At the end of last year, Reckitt Benckiser (LSE: RB) spun off its pharmaceutical division — previously named RB Pharmaceuticals — into a new company called Indivior (LSE: INDV). Reckitt’s management has been trying to refocus the company’s portfolio over the past year or so, and the Indivior spin-off was part of this plan.
Reckitt has been trying to dispose of Indivior for some time. The pharmaceutical company’s sales have been on the slide after US regulators gave the green light to other manufacturers to produce rival generic versions of its heroin substitute drug, Suboxone.
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And Indivior’s declining revenues have impacted Reckitt’s growth. For example, during the third quarter Reckitt’s sales only expended by 2%, although growth would have been 3% excluding Indivior. Reckitt is expecting full-year revenue growth of 4% to 5% now Indivior has been spun off.
An interesting opportunity
On its first day of trading, Indivior jumped by 17% as demand for the company’s shares was high. It’s easy to see why. Indivior was spun off in a hurry and Reckitt, it seems, couldn’t be bothered to wait around to get the best price.
Indivior is a global leader in the treatment of opioid dependence, with over two decades of history behind it. The group’s core products, namely the drug Suboxone, are sold in up to 44 countries.
Sales of Suboxone tablets have recently come under attack from generic competitors. However, Indivior has fought back with Suboxone film, the sales of which are holding up relatively well.
Still, there’s no denying the fact that Indivior is under pressure. Total revenues from the Indivior business are expected to fall by more than 12% this year and profits are likely to fall by 25%, due to lower net revenues but also higher R&D costs.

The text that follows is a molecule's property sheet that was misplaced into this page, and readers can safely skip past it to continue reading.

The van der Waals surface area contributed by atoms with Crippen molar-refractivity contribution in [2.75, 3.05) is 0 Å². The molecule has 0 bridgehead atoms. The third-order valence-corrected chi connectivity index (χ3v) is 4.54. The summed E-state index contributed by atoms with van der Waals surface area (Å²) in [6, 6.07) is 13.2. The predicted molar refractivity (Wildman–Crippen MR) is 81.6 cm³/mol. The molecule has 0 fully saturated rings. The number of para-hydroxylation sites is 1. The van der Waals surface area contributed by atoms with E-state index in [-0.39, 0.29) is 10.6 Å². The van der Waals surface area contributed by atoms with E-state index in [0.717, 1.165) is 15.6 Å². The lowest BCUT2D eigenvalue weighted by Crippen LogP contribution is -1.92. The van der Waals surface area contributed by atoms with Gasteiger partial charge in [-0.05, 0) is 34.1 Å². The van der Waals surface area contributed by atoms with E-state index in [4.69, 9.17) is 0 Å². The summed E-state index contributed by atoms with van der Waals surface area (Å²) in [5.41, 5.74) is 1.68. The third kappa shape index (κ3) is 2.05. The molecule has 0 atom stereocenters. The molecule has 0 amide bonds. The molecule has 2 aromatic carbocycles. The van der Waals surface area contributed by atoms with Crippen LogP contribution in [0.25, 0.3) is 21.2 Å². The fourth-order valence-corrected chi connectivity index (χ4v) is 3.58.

But here’s the thing, at present levels, Indivior is cheap, really cheap. The company currently trades at an estimated 2014 P/E of 5 and a forward P/E of 9, both of which are significantly below the pharmaceutical sector average P/E of 30. Full-year 2014 earnings per share are expected to be somewhere in the region of 31p per share.
Management has stated that it will payout 40% of earnings as a dividend. So, based on this, at current levels Indivior is set to support a yield of around 7% this year.
Additionally, the company is highly cash-generative and a gross margin of nearly 80% has been reported for the past five years.
Room for growth
Indivior is cheap but the company is cheap for a reason; sales are falling. However, now the company is independent it can focus on growth, and Indivior’s potential market is huge.
Twelve million people abuse opioids annually in the US and 2.5m of them need treatment for addiction. At present Indivior only treats a quarter of these patients.
What’s more, the company has a pipeline of drugs under development that will hit the market over the next few years. These new treatments include drugs for cocaine overdose and alcohol dependency, as well as treatments for schizophrenia. One new product launch is planned every year from 2016 through to 2020. With over 250 sales reps in the US alone, Indivior already has the infrastructure in place to shift these new products.
So all in all, Indivior is cheap, cash-generative, is set to support a hefty dividend yield and has the foundations in place to grow rapidly from 2016 onwards. I believe the company offers long-term growth and income at an extremely attractive price.